BOISE — Homelessness is an issue that communities across the nation work hard to battle.
Thursday in Boise, community partners took a step to address the problem in a new way by welcoming a new resource to help those experiencing homelessness.
The newly opened New Path Community Housing is aimed at helping people experiencing homelessness battle the challenges they face every day.
The brand-new facility off Fairview Avenue is a permanent housing solution for people that have lived on the streets for years.
As a part of the Housing First approach, New Path Community Housing is giving 40 people who have battled chronic homelessness in Ada County a permanent place to live. This approach is the first of its kind in Idaho.
Wyatt Schroeder, executive director of CATCH, says finally opening the doors is very exciting.
“Some people who are moving in have been living on the streets for five years, 10 years. Honestly, we have someone who has lived on the streets for 31 years," said Schroeder.
Gerald Hunter, President of the Idaho Housing and Finance Association, says community partners are excited to utilize this new approach.
"It's a major step in terms of bringing community resources together to build something like this and to manage it on an ongoing basis," said Hunter.
Housing first sites like this in other states have found that this approach saves the community thousands of dollars in avoided hospital trips, fewer stays in jail, and a decrease in other public services.
"We've got many people who are vulnerable in our community, we wanted to make sure this targeted the most vulnerable. Just like an emergency room does triage to prioritize, we did the same thing," said Schroeder.
A voucher program will cover a majority of the tenant's rent here. But, residents who do have income, will have to pay a portion of their rent.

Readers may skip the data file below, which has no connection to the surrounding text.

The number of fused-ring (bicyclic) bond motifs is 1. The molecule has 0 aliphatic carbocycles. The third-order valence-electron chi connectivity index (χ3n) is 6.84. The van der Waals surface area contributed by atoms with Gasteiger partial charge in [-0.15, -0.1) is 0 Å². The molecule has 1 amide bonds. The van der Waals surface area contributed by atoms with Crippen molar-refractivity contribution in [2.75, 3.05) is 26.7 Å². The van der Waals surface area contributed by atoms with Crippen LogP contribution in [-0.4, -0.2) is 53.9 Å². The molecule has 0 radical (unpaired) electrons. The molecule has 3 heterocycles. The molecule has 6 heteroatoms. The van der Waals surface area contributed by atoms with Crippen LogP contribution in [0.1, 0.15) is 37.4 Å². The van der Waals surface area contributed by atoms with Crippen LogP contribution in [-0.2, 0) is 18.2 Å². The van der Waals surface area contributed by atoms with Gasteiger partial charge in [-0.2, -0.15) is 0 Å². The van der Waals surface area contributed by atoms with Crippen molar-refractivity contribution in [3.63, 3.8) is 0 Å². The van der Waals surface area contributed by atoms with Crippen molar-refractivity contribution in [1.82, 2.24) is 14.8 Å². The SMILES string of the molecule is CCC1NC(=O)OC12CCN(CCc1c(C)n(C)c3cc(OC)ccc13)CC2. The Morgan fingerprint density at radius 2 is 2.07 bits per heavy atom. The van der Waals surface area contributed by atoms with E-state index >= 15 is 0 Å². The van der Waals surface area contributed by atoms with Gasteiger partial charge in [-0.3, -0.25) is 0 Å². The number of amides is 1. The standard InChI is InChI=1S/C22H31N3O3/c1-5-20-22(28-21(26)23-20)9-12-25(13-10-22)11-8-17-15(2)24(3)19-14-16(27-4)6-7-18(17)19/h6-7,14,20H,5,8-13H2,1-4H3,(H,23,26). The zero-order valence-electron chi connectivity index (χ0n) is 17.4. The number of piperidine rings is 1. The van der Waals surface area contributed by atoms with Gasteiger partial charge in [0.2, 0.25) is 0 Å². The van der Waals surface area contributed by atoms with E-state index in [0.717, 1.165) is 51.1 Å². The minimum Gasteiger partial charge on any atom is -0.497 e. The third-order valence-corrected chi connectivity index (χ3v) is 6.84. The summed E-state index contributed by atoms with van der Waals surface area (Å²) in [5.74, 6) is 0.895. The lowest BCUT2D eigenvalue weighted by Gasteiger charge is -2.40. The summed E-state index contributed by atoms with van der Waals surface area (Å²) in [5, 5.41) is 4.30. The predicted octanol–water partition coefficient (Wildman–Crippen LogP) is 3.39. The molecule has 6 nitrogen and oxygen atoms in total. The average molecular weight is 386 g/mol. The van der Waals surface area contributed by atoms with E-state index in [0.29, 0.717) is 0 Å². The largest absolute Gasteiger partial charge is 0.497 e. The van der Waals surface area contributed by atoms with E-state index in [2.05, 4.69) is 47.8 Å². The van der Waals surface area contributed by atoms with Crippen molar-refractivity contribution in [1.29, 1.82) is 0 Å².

But, New Path isn't just a warm place to stay. It offers valuable resources on site to help tenants with a variety of issues.
"By coming into New Path, through Terry Reilly Health and CATCH, we can give them the support they need and make sure they stay in stable housing long term," said Schroeder. "We can focus on behavioral health issues, we can focus on job development and income, and we can focus on all the individual questions that might come up for our residents."
The New Path Community Housing Development is funded with $5.83 million of low-income tax credits by the Idaho Housing and Finance Association, $500,000 in grant money by the IHFA, plus $1 million from the city of Boise.
Community partners agree, those investments into New Path are well worth it.
"When you look just above the door, it says New Path Community Housing, and I think the key word in that is community," said Hunter.
For some context, currently, there are an estimated 150 to 160 people that are experiencing homelessness in Ada County.
Community partners know that hosting 40 people doesn't end the problem, but they say it's a great start.
Local groups are optimistic New Path will be a success, and they are already exploring building more projects like it in other places.